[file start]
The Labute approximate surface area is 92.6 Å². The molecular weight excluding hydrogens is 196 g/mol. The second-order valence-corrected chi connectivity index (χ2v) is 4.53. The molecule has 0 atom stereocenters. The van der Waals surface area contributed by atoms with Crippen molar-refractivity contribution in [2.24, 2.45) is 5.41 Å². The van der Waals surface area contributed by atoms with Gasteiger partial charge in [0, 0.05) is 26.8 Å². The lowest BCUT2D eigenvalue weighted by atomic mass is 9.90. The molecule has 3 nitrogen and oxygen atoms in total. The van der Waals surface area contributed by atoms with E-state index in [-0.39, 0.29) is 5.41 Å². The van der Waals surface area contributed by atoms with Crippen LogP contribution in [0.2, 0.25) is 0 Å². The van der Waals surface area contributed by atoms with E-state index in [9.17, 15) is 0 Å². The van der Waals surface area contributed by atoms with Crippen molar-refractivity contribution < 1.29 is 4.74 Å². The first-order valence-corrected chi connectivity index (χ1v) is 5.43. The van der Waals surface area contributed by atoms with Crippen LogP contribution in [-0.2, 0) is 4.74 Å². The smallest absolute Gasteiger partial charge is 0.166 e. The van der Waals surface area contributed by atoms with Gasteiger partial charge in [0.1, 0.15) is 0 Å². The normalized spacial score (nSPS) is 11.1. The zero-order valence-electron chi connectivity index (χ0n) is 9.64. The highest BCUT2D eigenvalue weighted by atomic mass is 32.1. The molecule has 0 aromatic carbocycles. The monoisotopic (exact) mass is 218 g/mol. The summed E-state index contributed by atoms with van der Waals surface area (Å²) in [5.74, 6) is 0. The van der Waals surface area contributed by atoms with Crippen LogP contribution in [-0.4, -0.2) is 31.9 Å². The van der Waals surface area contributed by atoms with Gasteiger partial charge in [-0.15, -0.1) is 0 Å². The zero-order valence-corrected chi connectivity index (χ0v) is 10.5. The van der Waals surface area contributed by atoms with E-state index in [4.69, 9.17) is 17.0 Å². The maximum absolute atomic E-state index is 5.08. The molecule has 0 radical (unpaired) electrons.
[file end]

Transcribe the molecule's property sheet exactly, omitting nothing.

The Labute approximate surface area is 92.6 Å². The molecular weight excluding hydrogens is 196 g/mol. The second-order valence-corrected chi connectivity index (χ2v) is 4.53. The molecule has 0 atom stereocenters. The van der Waals surface area contributed by atoms with Crippen molar-refractivity contribution in [2.24, 2.45) is 5.41 Å². The van der Waals surface area contributed by atoms with Gasteiger partial charge in [0, 0.05) is 26.8 Å². The lowest BCUT2D eigenvalue weighted by atomic mass is 9.90. The molecule has 3 nitrogen and oxygen atoms in total. The van der Waals surface area contributed by atoms with E-state index in [-0.39, 0.29) is 5.41 Å². The van der Waals surface area contributed by atoms with Crippen LogP contribution in [0.2, 0.25) is 0 Å². The van der Waals surface area contributed by atoms with E-state index in [9.17, 15) is 0 Å². The van der Waals surface area contributed by atoms with Crippen molar-refractivity contribution < 1.29 is 4.74 Å². The first-order valence-corrected chi connectivity index (χ1v) is 5.43. The van der Waals surface area contributed by atoms with Crippen LogP contribution in [-0.2, 0) is 4.74 Å². The smallest absolute Gasteiger partial charge is 0.166 e. The van der Waals surface area contributed by atoms with Gasteiger partial charge in [0.1, 0.15) is 0 Å². The normalized spacial score (nSPS) is 11.1. The zero-order valence-electron chi connectivity index (χ0n) is 9.64. The highest BCUT2D eigenvalue weighted by atomic mass is 32.1. The molecule has 0 aromatic carbocycles. The monoisotopic (exact) mass is 218 g/mol. The summed E-state index contributed by atoms with van der Waals surface area (Å²) in [5.74, 6) is 0. The van der Waals surface area contributed by atoms with Crippen LogP contribution in [-0.4, -0.2) is 31.9 Å². The van der Waals surface area contributed by atoms with Gasteiger partial charge in [-0.15, -0.1) is 0 Å². The zero-order valence-corrected chi connectivity index (χ0v) is 10.5. The van der Waals surface area contributed by atoms with E-state index in [4.69, 9.17) is 17.0 Å². The maximum absolute atomic E-state index is 5.08. The molecule has 0 radical (unpaired) electrons.